5. Hi, Brave Writer

    I agree with Kris’s comments. I liked the voice and the vibe of your opening page. However, it’s hard to pull off the internalized, expositional opening. Her examples show how it can be done. In general, I like to begin a novel dramatically in scene.

    Riffing off Kris’s example of a possible opening, you could get even more immediate and begin with him approaching Vann at his table. Get us right into that scene and his situation, dramatizing it from the get-go. Something I keep in mind with both internalization and exposition at the beginning of a novel is what science fiction author and writing teacher Nancy Kress calls “a pool kick,” where you begin dramatically, and then, once you’ve done that, you can glide a little and drop in some of that needed exposition because you’ve earned the right with the reader.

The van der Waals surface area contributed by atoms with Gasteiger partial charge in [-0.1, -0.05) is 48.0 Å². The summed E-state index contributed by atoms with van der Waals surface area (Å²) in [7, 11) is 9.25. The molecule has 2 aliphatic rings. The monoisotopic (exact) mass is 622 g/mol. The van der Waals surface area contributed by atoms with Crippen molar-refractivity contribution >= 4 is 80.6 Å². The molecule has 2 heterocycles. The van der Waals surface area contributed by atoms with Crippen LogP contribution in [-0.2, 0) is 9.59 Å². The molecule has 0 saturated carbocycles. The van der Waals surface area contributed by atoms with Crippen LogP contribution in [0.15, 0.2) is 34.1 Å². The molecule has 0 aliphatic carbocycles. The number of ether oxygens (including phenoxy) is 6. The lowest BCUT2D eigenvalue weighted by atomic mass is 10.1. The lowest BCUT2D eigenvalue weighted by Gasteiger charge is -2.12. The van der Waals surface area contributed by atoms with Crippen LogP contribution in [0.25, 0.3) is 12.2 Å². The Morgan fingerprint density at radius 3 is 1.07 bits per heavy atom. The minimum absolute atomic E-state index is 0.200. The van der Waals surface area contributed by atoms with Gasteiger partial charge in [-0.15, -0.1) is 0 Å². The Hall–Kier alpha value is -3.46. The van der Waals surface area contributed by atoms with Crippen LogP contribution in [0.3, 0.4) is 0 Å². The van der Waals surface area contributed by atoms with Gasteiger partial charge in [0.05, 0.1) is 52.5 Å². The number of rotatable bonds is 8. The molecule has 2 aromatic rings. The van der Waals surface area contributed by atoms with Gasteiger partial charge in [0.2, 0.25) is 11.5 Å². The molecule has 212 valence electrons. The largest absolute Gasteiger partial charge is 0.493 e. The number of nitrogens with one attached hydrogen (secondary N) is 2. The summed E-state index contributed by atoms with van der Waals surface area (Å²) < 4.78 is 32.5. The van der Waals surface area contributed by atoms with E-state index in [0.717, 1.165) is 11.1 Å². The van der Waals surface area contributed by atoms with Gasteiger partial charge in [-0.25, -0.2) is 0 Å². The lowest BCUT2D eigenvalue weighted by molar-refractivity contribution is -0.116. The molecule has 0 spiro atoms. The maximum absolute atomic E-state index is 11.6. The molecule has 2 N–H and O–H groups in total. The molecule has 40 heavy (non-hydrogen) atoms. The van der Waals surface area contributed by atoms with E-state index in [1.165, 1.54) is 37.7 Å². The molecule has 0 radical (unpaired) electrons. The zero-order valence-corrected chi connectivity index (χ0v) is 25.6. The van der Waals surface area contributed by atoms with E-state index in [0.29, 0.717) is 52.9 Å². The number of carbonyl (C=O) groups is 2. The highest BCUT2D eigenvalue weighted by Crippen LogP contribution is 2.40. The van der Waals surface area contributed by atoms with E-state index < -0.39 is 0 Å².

I still struggle with beginning with character thinking and exposition. I’ve come to accept that I’ll fix this in revision, that’s the beauty of writing fiction–we get to edit and revise what we wrote 🙂

    Good luck with this! Thanks for sharing!

    • Love that pool kick metaphor, Dale. It’s a vivid variation on what Jim preaches here often — action first, explain later. So, as you suggest, starting with the actual action scene (in this case, the meet up in the library and a quicker set up for the protag) and then easing some of the colorful backstory in might be more compelling.

  6. I like the strong voice, too. One thing not mentioned above is that the scenario says he’s a kid trying to sound years older than he is, and whose ambition is to become a slightly more successful old lag, like the ones he met in prison. I figure there needs to be some foreshadowing that he’ll fall over his own feet (or, better, yet, his heart) sometime soon, in a way that sets up the eventual redemption arc. Otherwise, he just fades into the crowd of old lags he just mentioned and the story might as well be over.